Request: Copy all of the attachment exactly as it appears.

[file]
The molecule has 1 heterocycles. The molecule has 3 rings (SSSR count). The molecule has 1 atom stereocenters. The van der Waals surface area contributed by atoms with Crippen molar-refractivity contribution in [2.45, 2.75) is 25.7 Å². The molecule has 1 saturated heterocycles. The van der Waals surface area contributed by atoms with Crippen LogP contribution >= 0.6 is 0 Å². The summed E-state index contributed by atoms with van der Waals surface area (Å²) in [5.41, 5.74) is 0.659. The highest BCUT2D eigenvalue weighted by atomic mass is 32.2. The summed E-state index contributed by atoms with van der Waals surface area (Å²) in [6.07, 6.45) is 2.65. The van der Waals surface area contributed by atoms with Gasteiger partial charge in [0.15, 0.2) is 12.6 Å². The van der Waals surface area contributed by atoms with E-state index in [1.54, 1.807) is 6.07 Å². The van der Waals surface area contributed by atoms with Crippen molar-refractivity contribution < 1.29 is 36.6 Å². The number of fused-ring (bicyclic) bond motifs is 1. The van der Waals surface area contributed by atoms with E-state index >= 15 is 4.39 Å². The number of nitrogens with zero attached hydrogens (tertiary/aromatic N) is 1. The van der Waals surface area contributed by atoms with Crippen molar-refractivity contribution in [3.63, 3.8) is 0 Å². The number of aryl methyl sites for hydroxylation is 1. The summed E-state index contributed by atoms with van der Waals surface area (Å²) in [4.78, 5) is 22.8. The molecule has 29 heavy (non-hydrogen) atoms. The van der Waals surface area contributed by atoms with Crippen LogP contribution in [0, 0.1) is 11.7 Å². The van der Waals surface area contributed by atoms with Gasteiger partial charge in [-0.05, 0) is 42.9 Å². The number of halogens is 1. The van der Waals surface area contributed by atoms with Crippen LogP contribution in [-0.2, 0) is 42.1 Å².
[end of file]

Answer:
The molecule has 1 heterocycles. The molecule has 3 rings (SSSR count). The molecule has 1 atom stereocenters. The van der Waals surface area contributed by atoms with Crippen molar-refractivity contribution in [2.45, 2.75) is 25.7 Å². The molecule has 1 saturated heterocycles. The van der Waals surface area contributed by atoms with Crippen LogP contribution >= 0.6 is 0 Å². The summed E-state index contributed by atoms with van der Waals surface area (Å²) in [5.41, 5.74) is 0.659. The highest BCUT2D eigenvalue weighted by atomic mass is 32.2. The summed E-state index contributed by atoms with van der Waals surface area (Å²) in [6.07, 6.45) is 2.65. The van der Waals surface area contributed by atoms with Gasteiger partial charge in [0.15, 0.2) is 12.6 Å². The van der Waals surface area contributed by atoms with E-state index in [1.54, 1.807) is 6.07 Å². The van der Waals surface area contributed by atoms with Crippen molar-refractivity contribution < 1.29 is 36.6 Å². The number of fused-ring (bicyclic) bond motifs is 1. The van der Waals surface area contributed by atoms with E-state index >= 15 is 4.39 Å². The number of nitrogens with zero attached hydrogens (tertiary/aromatic N) is 1. The van der Waals surface area contributed by atoms with Crippen molar-refractivity contribution in [3.63, 3.8) is 0 Å². The number of aryl methyl sites for hydroxylation is 1. The summed E-state index contributed by atoms with van der Waals surface area (Å²) in [4.78, 5) is 22.8. The molecule has 29 heavy (non-hydrogen) atoms. The van der Waals surface area contributed by atoms with Crippen LogP contribution in [0, 0.1) is 11.7 Å². The van der Waals surface area contributed by atoms with Gasteiger partial charge in [-0.05, 0) is 42.9 Å². The number of halogens is 1. The van der Waals surface area contributed by atoms with Crippen LogP contribution in [-0.2, 0) is 42.1 Å².